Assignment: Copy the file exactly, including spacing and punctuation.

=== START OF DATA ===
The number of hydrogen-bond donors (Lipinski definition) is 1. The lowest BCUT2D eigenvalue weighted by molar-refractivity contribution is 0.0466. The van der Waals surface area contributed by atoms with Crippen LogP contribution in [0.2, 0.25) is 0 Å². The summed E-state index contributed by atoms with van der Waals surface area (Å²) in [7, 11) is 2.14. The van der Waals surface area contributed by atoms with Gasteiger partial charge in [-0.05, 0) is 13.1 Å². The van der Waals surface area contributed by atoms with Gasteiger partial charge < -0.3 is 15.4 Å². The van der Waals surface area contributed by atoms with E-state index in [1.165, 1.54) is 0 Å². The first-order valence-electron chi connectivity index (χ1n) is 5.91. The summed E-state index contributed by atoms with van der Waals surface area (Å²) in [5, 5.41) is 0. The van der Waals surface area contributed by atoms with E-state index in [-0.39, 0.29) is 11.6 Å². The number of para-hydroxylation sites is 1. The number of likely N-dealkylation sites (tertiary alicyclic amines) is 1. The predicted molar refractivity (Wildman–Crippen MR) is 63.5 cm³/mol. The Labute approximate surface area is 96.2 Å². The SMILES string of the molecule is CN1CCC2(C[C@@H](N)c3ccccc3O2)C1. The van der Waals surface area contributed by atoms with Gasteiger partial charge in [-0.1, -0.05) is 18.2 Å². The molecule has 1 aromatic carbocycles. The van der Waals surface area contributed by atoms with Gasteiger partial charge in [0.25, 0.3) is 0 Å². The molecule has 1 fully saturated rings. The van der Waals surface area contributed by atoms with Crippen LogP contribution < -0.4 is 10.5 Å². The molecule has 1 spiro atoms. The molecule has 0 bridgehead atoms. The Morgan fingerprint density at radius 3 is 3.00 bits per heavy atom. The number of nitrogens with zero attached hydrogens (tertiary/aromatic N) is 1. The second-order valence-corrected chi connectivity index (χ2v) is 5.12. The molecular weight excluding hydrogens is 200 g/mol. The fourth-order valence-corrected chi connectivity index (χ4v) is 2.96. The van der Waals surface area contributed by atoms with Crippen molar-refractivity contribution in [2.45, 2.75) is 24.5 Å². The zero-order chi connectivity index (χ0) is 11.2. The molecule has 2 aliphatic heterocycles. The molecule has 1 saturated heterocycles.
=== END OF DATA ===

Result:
The number of hydrogen-bond donors (Lipinski definition) is 1. The lowest BCUT2D eigenvalue weighted by molar-refractivity contribution is 0.0466. The van der Waals surface area contributed by atoms with Crippen LogP contribution in [0.2, 0.25) is 0 Å². The summed E-state index contributed by atoms with van der Waals surface area (Å²) in [7, 11) is 2.14. The van der Waals surface area contributed by atoms with Gasteiger partial charge in [-0.05, 0) is 13.1 Å². The van der Waals surface area contributed by atoms with Gasteiger partial charge < -0.3 is 15.4 Å². The van der Waals surface area contributed by atoms with E-state index in [1.165, 1.54) is 0 Å². The first-order valence-electron chi connectivity index (χ1n) is 5.91. The summed E-state index contributed by atoms with van der Waals surface area (Å²) in [5, 5.41) is 0. The van der Waals surface area contributed by atoms with E-state index in [-0.39, 0.29) is 11.6 Å². The number of para-hydroxylation sites is 1. The number of likely N-dealkylation sites (tertiary alicyclic amines) is 1. The predicted molar refractivity (Wildman–Crippen MR) is 63.5 cm³/mol. The Labute approximate surface area is 96.2 Å². The SMILES string of the molecule is CN1CCC2(C[C@@H](N)c3ccccc3O2)C1. The van der Waals surface area contributed by atoms with Gasteiger partial charge in [-0.1, -0.05) is 18.2 Å². The molecule has 1 aromatic carbocycles. The van der Waals surface area contributed by atoms with Gasteiger partial charge in [0.25, 0.3) is 0 Å². The molecule has 1 fully saturated rings. The van der Waals surface area contributed by atoms with Crippen LogP contribution < -0.4 is 10.5 Å². The molecule has 1 spiro atoms. The molecule has 0 bridgehead atoms. The Morgan fingerprint density at radius 3 is 3.00 bits per heavy atom. The number of nitrogens with zero attached hydrogens (tertiary/aromatic N) is 1. The second-order valence-corrected chi connectivity index (χ2v) is 5.12. The molecular weight excluding hydrogens is 200 g/mol. The fourth-order valence-corrected chi connectivity index (χ4v) is 2.96. The van der Waals surface area contributed by atoms with Crippen molar-refractivity contribution in [2.45, 2.75) is 24.5 Å². The zero-order chi connectivity index (χ0) is 11.2. The molecule has 2 aliphatic heterocycles. The molecule has 1 saturated heterocycles.